Self-Motivation
David Goggins
Former Navy Seal
Career Development
Bryan Cranston
Actor
Critical Thinking
Liv Boeree
International Poker Champion
Emotional Intelligence
Amaryllis Fox
Former CIA Clandestine Operative
Management
Chris Hadfield
Retired Canadian Astronaut & Author
Learn
from the world's big
thinkers
Start Learning

One Third of Humanity May Host a Mind-Altering Parasite

Humans can contract the parasite by ingesting anything contaminated with cat feces. 

This article originally appeared in the Newton blog at RealClearScience. You can read the original here


In the opening scenes of Star Trek II: The Wrath of Khan, two Starfleet officers find themselves in quite a perilous situation. Captured by a group of renegades bent on revenge against Captain James T. Kirk, the duo is forced to host slimy, grotesque parasitic worms that crawl into their ears and roost in their brains. There, the parasites exert control over the two officers, bending their minds to the will of the renegades. 

To the best of our knowledge, insidious parasites like these only exist in science fiction. However, there is an organism on Earth -- a single-celled protozoan to be specific -- that bears a striking resemblance. And alarmingly, it may infest as much as a third of humanity (including 45% of the French)!


That parasite is Toxoplasma gondii. Commonly found in domestic cats, it sexually reproduces only within feline intestines. Humans can contract the parasite by ingesting anything contaminated with cat feces. Once infected, individuals may succumb to mild, flu-like symptoms for a couple weeks, but little more. Often no symptoms manifest at all. The parasite's apparent harmless nature cloaks its presence. Soon after finding its way into a human host, it weasels its way into the brain. There, "sheltered from the full fury of the immune system," it can remain in what's called a tissue cyst for decades, not reproducing, just persisting. But in this form, researchers are finding that it can produce some subtle and startling changes in the host's behavior.

Biologist Jaroslav Flegr, one of the leading researchers on T. gondii has discerned some very peculiar findings when comparing people with the infection to those without it. Kathleen Mcauliffe reported on this last year in The Atlantic:

...males who had the parasite were more introverted, suspicious, oblivious to other people's opinions of them, and inclined to disregard rules. Infected women, on the other hand, presented in exactly the opposite way: they were more outgoing, trusting, image-conscious, and rule-abiding than uninfected women.

Additionally, people infected with T. gondii display slightly impaired motor skills, undertake more risks, and get into more automotive accidents. Furthermore, 38 studies have linked the parasite with schizophrenia, a fact which fascinates neurologist and Yale assistant professor Steven Novella.

"Some drugs which are typically used to treat schizophrenia actually have anti-toxo effects," Novella said on a recent episode of The Skeptic's Guide to the Universe. "So they may work because they're actually counteracting toxoplasma, itself." 

How T. gondii subtly reprograms the brain is still not well understood. Studying the parasite outside of the body, researchers have found that it profoundly affects gene expression in host cells, as well as molecules involved in signal transduction pathways. If neurons in the brain are influenced in the same manner, that could possibly give rise to the behavior-altering effects.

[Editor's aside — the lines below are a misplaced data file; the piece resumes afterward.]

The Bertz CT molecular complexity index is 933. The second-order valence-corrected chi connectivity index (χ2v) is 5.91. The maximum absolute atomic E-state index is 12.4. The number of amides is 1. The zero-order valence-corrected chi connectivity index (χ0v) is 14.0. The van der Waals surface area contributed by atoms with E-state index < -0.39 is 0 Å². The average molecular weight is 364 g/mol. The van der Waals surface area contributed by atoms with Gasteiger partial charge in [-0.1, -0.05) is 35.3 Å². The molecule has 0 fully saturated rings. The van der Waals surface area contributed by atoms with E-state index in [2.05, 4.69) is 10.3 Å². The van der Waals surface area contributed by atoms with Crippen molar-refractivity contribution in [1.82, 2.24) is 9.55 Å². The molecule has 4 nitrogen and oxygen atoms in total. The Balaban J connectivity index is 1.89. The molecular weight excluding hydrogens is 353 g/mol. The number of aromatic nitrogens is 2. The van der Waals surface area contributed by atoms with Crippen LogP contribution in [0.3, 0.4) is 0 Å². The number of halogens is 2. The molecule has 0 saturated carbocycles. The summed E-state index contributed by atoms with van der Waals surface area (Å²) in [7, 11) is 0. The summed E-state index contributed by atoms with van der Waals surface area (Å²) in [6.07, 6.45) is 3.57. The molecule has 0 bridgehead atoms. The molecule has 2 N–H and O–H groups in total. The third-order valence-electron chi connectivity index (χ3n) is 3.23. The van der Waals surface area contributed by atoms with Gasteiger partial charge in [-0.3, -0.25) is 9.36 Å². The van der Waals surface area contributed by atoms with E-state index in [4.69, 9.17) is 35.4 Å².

Worldwide, as many as 1 in 3 people have T. gondii in their brains. Scary, I know. But hold off on any urges to cull the cat population. Indoor cats pose little to no threat to their owners, and the prevalence of infection is only about 1 in 10 in the United States (and currently declining). However, that's still a significant amount, a preponderance that makes you wonder how much of an effect these microscopic, mind-altering parasites really have on human interactions and everyday life as we know it.

 

(Image: Toxoplasmosis via Shutterstock)

Live on Tuesday | Personal finance in the COVID-19 era

Sallie Krawcheck and Bob Kulhan will be talking money, jobs, and how the pandemic will disproportionally affect women's finances.

NASA to add 'space hotel' to ISS, in privatization push

Got $55 million lying around? If so, you might be able to score a spot aboard the International Space Station starting 2024.

Image: Axiom Space
Politics & Current Affairs
  • NASA awarded a contract to startup Axiom Space to attach a "habitable commercial module" to the International Space Station.
  • The project will also include a research and manufacturing module.
  • The move is a major step in NASA's years-long push to privatize.
Keep reading Show less

Why is everyone so selfish? Science explains

The coronavirus pandemic has brought out the perception of selfishness among many.

Credit: Adobe Stock, Olivier Le Moal.
Personal Growth
  • Selfish behavior has been analyzed by philosophers and psychologists for centuries.
  • New research shows people may be wired for altruistic behavior and get more benefits from it.
  • Crisis times tend to increase self-centered acts.
Keep reading Show less

How Hemingway felt about fatherhood

Parenting could be a distraction from what mattered most to him: his writing.

Ernest Hemingway Holding His Son 1927 (Wikimedia Commons)
Culture & Religion

Ernest Hemingway was affectionately called “Papa," but what kind of dad was he?

Keep reading Show less
Videos

The biology of aliens: How much do we know?

Hollywood has created an idea of aliens that doesn't match the science.

Scroll down to load more…
Quantcast